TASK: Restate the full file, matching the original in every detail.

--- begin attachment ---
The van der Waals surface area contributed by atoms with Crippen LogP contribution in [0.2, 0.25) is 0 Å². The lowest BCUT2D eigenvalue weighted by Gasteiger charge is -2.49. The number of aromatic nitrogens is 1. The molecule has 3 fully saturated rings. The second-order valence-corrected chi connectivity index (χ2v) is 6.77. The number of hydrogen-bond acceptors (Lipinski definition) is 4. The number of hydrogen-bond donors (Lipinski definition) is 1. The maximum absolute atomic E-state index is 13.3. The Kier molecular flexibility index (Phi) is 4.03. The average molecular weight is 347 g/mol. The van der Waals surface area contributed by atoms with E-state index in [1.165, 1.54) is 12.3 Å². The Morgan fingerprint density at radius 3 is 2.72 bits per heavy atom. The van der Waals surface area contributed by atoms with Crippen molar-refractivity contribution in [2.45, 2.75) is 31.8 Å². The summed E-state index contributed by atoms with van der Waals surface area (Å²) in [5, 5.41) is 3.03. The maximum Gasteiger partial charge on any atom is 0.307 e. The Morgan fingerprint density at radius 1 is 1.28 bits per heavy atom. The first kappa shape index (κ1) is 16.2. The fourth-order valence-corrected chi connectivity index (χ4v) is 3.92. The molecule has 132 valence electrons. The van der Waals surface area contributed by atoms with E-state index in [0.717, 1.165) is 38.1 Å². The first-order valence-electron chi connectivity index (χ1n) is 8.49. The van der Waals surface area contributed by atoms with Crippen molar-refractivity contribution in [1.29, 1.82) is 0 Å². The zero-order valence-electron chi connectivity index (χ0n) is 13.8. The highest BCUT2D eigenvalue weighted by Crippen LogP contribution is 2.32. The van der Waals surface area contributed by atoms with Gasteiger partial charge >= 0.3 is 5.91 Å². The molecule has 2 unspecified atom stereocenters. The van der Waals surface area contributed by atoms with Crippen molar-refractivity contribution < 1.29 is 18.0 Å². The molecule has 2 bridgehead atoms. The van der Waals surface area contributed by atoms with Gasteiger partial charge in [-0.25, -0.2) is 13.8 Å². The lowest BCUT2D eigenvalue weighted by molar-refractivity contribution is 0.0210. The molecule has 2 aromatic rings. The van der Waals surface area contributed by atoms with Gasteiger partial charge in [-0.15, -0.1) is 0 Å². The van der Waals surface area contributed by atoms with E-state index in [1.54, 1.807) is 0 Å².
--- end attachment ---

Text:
The van der Waals surface area contributed by atoms with Crippen LogP contribution in [0.2, 0.25) is 0 Å². The lowest BCUT2D eigenvalue weighted by Gasteiger charge is -2.49. The number of aromatic nitrogens is 1. The molecule has 3 fully saturated rings. The second-order valence-corrected chi connectivity index (χ2v) is 6.77. The number of hydrogen-bond acceptors (Lipinski definition) is 4. The number of hydrogen-bond donors (Lipinski definition) is 1. The maximum absolute atomic E-state index is 13.3. The Kier molecular flexibility index (Phi) is 4.03. The average molecular weight is 347 g/mol. The van der Waals surface area contributed by atoms with E-state index in [1.165, 1.54) is 12.3 Å². The Morgan fingerprint density at radius 3 is 2.72 bits per heavy atom. The van der Waals surface area contributed by atoms with Crippen molar-refractivity contribution in [2.45, 2.75) is 31.8 Å². The summed E-state index contributed by atoms with van der Waals surface area (Å²) in [5, 5.41) is 3.03. The maximum Gasteiger partial charge on any atom is 0.307 e. The Morgan fingerprint density at radius 1 is 1.28 bits per heavy atom. The first kappa shape index (κ1) is 16.2. The fourth-order valence-corrected chi connectivity index (χ4v) is 3.92. The molecule has 132 valence electrons. The van der Waals surface area contributed by atoms with E-state index in [0.717, 1.165) is 38.1 Å². The first-order valence-electron chi connectivity index (χ1n) is 8.49. The van der Waals surface area contributed by atoms with Crippen molar-refractivity contribution in [1.29, 1.82) is 0 Å². The zero-order valence-electron chi connectivity index (χ0n) is 13.8. The highest BCUT2D eigenvalue weighted by Crippen LogP contribution is 2.32. The van der Waals surface area contributed by atoms with Gasteiger partial charge >= 0.3 is 5.91 Å². The molecule has 2 unspecified atom stereocenters. The van der Waals surface area contributed by atoms with Crippen molar-refractivity contribution < 1.29 is 18.0 Å². The molecule has 2 bridgehead atoms. The van der Waals surface area contributed by atoms with Gasteiger partial charge in [-0.25, -0.2) is 13.8 Å². The lowest BCUT2D eigenvalue weighted by molar-refractivity contribution is 0.0210. The molecule has 2 aromatic rings. The van der Waals surface area contributed by atoms with Gasteiger partial charge in [-0.15, -0.1) is 0 Å². The van der Waals surface area contributed by atoms with E-state index in [1.54, 1.807) is 0 Å².